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Re: TS7200_INSTALL kernel problem solved - kernel too big!


Thanks for this helpful advice. Actually I don't have a big problem
with using Redboot but we currently have this problem with 4.0.1 and
later not being able to run on the TS-7200. This is the problem I am
trying to resolve and I'm not sure if a different loader will achieve
this. There is an idea that it is because the kernel is too big for
the TS-7200 but I have build a stripped down kernel but this has the
same problem. Do you think a different load would help here or is this
a different problem.

What I would like is to have ongoing support for the TS-7200 because I
am keen to use it in my project. If NetBSD can't support it then I
would rather move to different hardware rather than a different OS.


Patrick Collins
+61 419 712 581

2008/12/12 Jesse Off <joff%embeddedarm.com@localhost>:
> Well, if you're okay with waiting approx 5-10 seconds for the default Linux
> load to start from flash, support%embeddedARM.com@localhost could walk you 
> through
> using Linux to boot a NetBSD kernel with some tools I wrote a couple years
> ago.  The only complication there would be is that I doubt we put the Linux
> FFS filesystem kernel module on that small default flash load.  This is
> actually how we boot Windows CE on this platform -- the WinCE kernel is
> stored on the JFFS2/YAFFS2 filesystem and Linux just boots into it from the
> /etc/rc.d/rc.sysinit script with a line like "bootload -b 0x100000
> /boot/wince.img"
> TS can be "bribed" to implement functionality, but I have a feeling we might
> not be best people to approach for this.  We might end up thinking what you
> want is just a faster booting NetBSD and want to take a different approach
> altogether than writing a NetBSD CF kernel loader to give you most effect
> per man-hour invested. :-)
> My advice is that if this is something you do care about enough to put some
> $$$ out, put a price on how much its worth to you and see if there are any
> takers.  I think NetBSD still keeps a list of available contractors online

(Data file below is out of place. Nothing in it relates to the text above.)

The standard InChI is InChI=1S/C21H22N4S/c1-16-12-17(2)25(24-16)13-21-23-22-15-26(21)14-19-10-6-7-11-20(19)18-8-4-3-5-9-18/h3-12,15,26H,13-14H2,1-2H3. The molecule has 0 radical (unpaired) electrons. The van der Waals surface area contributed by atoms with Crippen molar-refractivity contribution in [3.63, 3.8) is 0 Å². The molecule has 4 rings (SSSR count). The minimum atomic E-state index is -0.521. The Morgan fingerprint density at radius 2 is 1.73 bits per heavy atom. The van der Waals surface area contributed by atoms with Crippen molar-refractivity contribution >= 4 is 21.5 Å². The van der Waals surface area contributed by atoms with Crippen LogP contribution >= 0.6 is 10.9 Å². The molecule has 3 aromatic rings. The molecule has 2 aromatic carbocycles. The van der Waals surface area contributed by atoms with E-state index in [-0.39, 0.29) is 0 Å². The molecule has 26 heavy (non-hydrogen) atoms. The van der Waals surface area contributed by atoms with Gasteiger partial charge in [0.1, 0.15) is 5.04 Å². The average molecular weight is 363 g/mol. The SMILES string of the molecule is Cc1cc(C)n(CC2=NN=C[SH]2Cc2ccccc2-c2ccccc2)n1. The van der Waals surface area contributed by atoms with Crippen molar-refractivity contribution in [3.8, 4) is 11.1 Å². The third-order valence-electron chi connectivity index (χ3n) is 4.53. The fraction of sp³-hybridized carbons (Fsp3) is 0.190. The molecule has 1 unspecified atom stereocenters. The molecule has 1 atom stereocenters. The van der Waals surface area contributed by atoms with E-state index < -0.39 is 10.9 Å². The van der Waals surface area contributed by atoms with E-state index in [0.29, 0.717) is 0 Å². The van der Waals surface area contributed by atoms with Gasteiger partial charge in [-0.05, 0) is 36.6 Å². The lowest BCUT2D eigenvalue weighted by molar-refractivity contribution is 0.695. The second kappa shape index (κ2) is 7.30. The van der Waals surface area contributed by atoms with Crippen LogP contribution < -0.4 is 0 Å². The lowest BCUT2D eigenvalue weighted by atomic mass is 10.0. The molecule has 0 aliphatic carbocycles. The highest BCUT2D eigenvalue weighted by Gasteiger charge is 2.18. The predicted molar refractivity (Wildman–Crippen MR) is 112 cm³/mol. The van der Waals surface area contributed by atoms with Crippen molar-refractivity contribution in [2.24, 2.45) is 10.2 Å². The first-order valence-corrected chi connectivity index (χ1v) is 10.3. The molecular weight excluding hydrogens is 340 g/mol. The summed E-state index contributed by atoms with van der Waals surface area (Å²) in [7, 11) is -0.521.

> somewhere too.   If you can't find anybody, give me a call at the office in
> a week or two and I'll see if I can find somebody to connect you to.
> //Jesse Off
> Patrick Collins wrote:
>> I think it would be great if we could have a very simple boot loader
>> that could load a NetBSD kernel from CF. Do you think you could magic
>> one of these please Jesse :)
>> Patrick Collins
>> +61 419 712 581
>> 2008/12/12 Jesse Off <joff%embeddedarm.com@localhost>:
>>> Ken Hornstein wrote:
>>>>> u-boot has those features now, but not redboot.
>>>> Yeah, I think that unless Embedded ARM wants to switch to u-boot, that
>>>> doesn't
>>>> help us.  Ah, well.
>>>> --Ken
>>> We're not a big fan of either u-Boot or RedBoot out here.  Seems like
>>> overkill to write one OS to for the sole purpose of starting up another.
>>>  I
>>> personally prefer to minimize how many drivers I write or debug for the
>>> same
>>> hardware.  :-)
>>> In our new products, we have written a 442 byte bootloader that loads
>>> kernels from x86 MBR style partitions of either NAND flash or SD card and
>>> can boot a small Linux kernel + ramdisk in about the same amount of time
>>> it
>>> takes the RedBoot or u-boot bloatware to start up.  Once up, we have
>>> written
>>> a Linux program + kernel module that can start up other OS's, RTOS's, and
>>> OS-less applications.  In effect, we use Linux as our bootloader so that
>>> you
>>> could load kernels via NFS over USB wifi dongle and configure pre-bootup
>>> behavior in shell script, etc...
>>> Here's some info on it:
>>> http://www.embeddedarm.com/software/arm-linux-bootloader.php
>>> I ported the bootload utility to NetBSD too-- it doesn't even need a
>>> kernel
>>> module. I do what I need to do there via /dev/mem and /dev/kmem.
>>> This application + kernel module should also work on the default TS-7200
>>> Linux installation.  You can place the NetBSD kernel on the Linux JFFS2
>>> filesystem and then run our "bootload" command to soft-boot into another
>>> OS.
>>>  On the platforms we've standardized on this scheme we can go from
>>> power-on
>>> to Linux to another OS in about 3 seconds or so.  The TS-7200 Linux boots
>>> up
>>> a little slower, but its still not too bad.
>>> //Jesse Off

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